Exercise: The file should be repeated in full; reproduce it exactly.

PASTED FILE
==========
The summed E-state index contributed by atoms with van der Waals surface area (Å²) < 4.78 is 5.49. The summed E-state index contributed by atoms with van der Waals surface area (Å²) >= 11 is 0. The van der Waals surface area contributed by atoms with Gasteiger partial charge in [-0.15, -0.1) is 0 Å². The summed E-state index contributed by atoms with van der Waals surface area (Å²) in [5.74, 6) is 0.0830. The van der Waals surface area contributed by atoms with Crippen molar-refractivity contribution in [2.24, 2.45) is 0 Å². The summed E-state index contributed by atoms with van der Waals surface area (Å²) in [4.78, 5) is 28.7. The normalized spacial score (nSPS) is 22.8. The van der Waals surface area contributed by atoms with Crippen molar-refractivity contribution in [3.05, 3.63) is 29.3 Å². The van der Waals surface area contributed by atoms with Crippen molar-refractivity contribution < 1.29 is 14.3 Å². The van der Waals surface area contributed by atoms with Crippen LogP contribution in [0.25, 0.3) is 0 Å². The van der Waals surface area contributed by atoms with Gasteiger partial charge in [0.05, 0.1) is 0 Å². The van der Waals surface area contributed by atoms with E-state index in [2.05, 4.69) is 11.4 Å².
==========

The summed E-state index contributed by atoms with van der Waals surface area (Å²) < 4.78 is 5.49. The summed E-state index contributed by atoms with van der Waals surface area (Å²) >= 11 is 0. The van der Waals surface area contributed by atoms with Gasteiger partial charge in [-0.15, -0.1) is 0 Å². The summed E-state index contributed by atoms with van der Waals surface area (Å²) in [5.74, 6) is 0.0830. The van der Waals surface area contributed by atoms with Crippen molar-refractivity contribution in [2.24, 2.45) is 0 Å². The summed E-state index contributed by atoms with van der Waals surface area (Å²) in [4.78, 5) is 28.7. The normalized spacial score (nSPS) is 22.8. The van der Waals surface area contributed by atoms with Crippen molar-refractivity contribution in [3.05, 3.63) is 29.3 Å². The van der Waals surface area contributed by atoms with Crippen molar-refractivity contribution < 1.29 is 14.3 Å². The van der Waals surface area contributed by atoms with Crippen LogP contribution in [0.25, 0.3) is 0 Å². The van der Waals surface area contributed by atoms with Gasteiger partial charge in [0.05, 0.1) is 0 Å². The van der Waals surface area contributed by atoms with E-state index in [2.05, 4.69) is 11.4 Å².